In creating this performance, I drew from art history and I traced my lineage thus: Grosz and Heartfield, Duchamp, Rauschenberg, Warhol, Lichstentein, Broodthaers, Haacke, Lawler, Asher, Levine - a lineage essayed in Benjamin Buchloh's Allegorical Procedures: Appropriation and Montage in Contemporary Art published in the September 1982 issue of Art Forum. Into the He(art) of Commodities is a work performed within the current practice of artists appropriating images created by other artists and images of artworks reproduced in art publications. These artists offering these appropriated images as their own, deconstruct representation critiqued as problematic within a post-modernist perspective. Works specifically that of Sherrie Levine "made it clear that piracy, with its overtones of infringement and lack of authorization was the point. Her appropriations were not to be perceived as some mousy homage. Nor was she putting herself in a cult-k ook exercise in self-abnegation. By literally taking pictures she did, and then showing them as hers, she wanted it understood that she was flatly questioning - no, flatly undermining - those most hallowed principles of art in the modern era: originality, intention, expression.'4 Levine however "insisted that hers was an aesthetic practice that implied no particular quarrel with the economic determinations of cultural production". Levine: "I never thought I wasn't making art and I never thought of the art I was making as not a commodity."5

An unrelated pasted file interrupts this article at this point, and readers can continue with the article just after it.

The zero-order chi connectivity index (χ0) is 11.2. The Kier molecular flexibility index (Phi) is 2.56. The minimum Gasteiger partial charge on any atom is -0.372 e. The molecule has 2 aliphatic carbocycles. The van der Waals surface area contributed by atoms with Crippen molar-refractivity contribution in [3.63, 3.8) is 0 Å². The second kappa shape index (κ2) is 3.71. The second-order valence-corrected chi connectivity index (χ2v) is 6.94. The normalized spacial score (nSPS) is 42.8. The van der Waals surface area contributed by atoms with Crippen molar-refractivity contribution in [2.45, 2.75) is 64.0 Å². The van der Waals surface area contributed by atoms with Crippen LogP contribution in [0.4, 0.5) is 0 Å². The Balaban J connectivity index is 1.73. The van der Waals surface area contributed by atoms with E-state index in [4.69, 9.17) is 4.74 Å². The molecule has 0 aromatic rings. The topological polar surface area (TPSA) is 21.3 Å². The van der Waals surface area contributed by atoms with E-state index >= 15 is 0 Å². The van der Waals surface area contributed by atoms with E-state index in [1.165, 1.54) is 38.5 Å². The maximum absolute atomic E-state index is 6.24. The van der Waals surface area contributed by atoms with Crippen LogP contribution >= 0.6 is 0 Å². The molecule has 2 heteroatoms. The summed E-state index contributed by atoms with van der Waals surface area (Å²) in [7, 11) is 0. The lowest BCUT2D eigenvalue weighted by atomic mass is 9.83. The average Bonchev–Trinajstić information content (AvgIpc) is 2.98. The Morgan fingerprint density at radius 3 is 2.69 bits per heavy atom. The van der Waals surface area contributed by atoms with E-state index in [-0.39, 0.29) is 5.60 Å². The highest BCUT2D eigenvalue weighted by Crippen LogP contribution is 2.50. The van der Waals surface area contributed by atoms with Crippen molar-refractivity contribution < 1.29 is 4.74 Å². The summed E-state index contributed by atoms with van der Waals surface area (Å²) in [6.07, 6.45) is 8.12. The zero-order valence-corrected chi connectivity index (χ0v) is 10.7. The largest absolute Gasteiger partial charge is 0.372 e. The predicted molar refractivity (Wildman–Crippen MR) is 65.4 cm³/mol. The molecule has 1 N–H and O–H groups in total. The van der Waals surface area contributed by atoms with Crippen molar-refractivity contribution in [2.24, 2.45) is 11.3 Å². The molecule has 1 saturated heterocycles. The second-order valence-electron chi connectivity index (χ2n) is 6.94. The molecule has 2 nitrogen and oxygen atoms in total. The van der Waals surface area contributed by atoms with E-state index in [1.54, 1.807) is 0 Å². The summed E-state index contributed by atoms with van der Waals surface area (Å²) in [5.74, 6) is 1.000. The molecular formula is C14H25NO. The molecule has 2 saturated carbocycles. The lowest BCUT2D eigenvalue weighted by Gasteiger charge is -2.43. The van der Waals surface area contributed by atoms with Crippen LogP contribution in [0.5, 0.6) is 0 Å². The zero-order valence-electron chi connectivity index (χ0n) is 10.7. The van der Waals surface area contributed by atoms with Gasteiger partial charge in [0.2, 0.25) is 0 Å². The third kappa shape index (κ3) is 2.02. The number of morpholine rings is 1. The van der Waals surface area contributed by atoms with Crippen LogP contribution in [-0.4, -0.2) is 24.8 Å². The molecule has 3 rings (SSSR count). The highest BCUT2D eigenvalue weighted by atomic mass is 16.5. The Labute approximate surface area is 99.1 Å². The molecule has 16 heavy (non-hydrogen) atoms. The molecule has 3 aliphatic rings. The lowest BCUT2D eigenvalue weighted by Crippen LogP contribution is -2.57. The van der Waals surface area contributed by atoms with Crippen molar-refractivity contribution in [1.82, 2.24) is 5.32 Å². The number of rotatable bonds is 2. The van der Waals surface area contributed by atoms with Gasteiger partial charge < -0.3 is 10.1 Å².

To phrase my own project vis-a-vis Levine's: I make no art objects for I offer no objects to be made visible, comprehensible, and co modifiable within and by the art system. Thus by placing these images without the pretext of the art system, what I do offer is the act of owning up to the crime that art making is commodity making. As a work of intertextual parody, Into the He(art) of Commodities draws from, mimics and questions the appropriative acts of artists like Levine. However, I stopped short of laying claim to these images as my own. By not signing them and thus not claiming authorship over these images; by not placing them to be "produced," received and circulated in the art system; by turning them loose into the world/market of simple commodities, I contest what has become eventually (and ironically) a convention -- authorship over the art of appropriation.